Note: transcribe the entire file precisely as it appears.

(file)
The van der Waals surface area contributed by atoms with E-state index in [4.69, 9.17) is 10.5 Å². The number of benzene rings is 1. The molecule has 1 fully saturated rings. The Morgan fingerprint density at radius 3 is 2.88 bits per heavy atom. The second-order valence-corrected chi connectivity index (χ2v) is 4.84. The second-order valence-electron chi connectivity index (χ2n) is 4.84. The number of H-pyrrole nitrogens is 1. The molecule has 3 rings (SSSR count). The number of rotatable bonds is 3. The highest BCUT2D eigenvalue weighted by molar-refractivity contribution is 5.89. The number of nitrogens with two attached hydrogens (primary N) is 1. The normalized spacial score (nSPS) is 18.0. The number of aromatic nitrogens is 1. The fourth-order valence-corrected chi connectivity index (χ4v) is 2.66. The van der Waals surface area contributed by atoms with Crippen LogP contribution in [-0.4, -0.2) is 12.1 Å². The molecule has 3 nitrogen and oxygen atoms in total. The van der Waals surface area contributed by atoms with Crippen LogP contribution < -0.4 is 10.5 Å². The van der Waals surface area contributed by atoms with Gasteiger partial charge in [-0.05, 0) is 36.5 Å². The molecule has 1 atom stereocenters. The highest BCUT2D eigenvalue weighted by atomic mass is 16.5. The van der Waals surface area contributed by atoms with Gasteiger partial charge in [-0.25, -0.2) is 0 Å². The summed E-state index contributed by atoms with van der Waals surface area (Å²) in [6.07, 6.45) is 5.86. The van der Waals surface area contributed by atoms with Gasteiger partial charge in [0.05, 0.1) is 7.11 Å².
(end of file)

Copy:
The van der Waals surface area contributed by atoms with E-state index in [4.69, 9.17) is 10.5 Å². The number of benzene rings is 1. The molecule has 1 fully saturated rings. The Morgan fingerprint density at radius 3 is 2.88 bits per heavy atom. The second-order valence-corrected chi connectivity index (χ2v) is 4.84. The second-order valence-electron chi connectivity index (χ2n) is 4.84. The number of H-pyrrole nitrogens is 1. The molecule has 3 rings (SSSR count). The number of rotatable bonds is 3. The highest BCUT2D eigenvalue weighted by molar-refractivity contribution is 5.89. The number of nitrogens with two attached hydrogens (primary N) is 1. The normalized spacial score (nSPS) is 18.0. The number of aromatic nitrogens is 1. The fourth-order valence-corrected chi connectivity index (χ4v) is 2.66. The van der Waals surface area contributed by atoms with Crippen LogP contribution in [-0.4, -0.2) is 12.1 Å². The molecule has 3 nitrogen and oxygen atoms in total. The van der Waals surface area contributed by atoms with Crippen LogP contribution < -0.4 is 10.5 Å². The van der Waals surface area contributed by atoms with Gasteiger partial charge in [-0.05, 0) is 36.5 Å². The molecule has 1 atom stereocenters. The highest BCUT2D eigenvalue weighted by atomic mass is 16.5. The van der Waals surface area contributed by atoms with Gasteiger partial charge in [-0.25, -0.2) is 0 Å². The summed E-state index contributed by atoms with van der Waals surface area (Å²) in [6.07, 6.45) is 5.86. The van der Waals surface area contributed by atoms with Gasteiger partial charge in [0.05, 0.1) is 7.11 Å².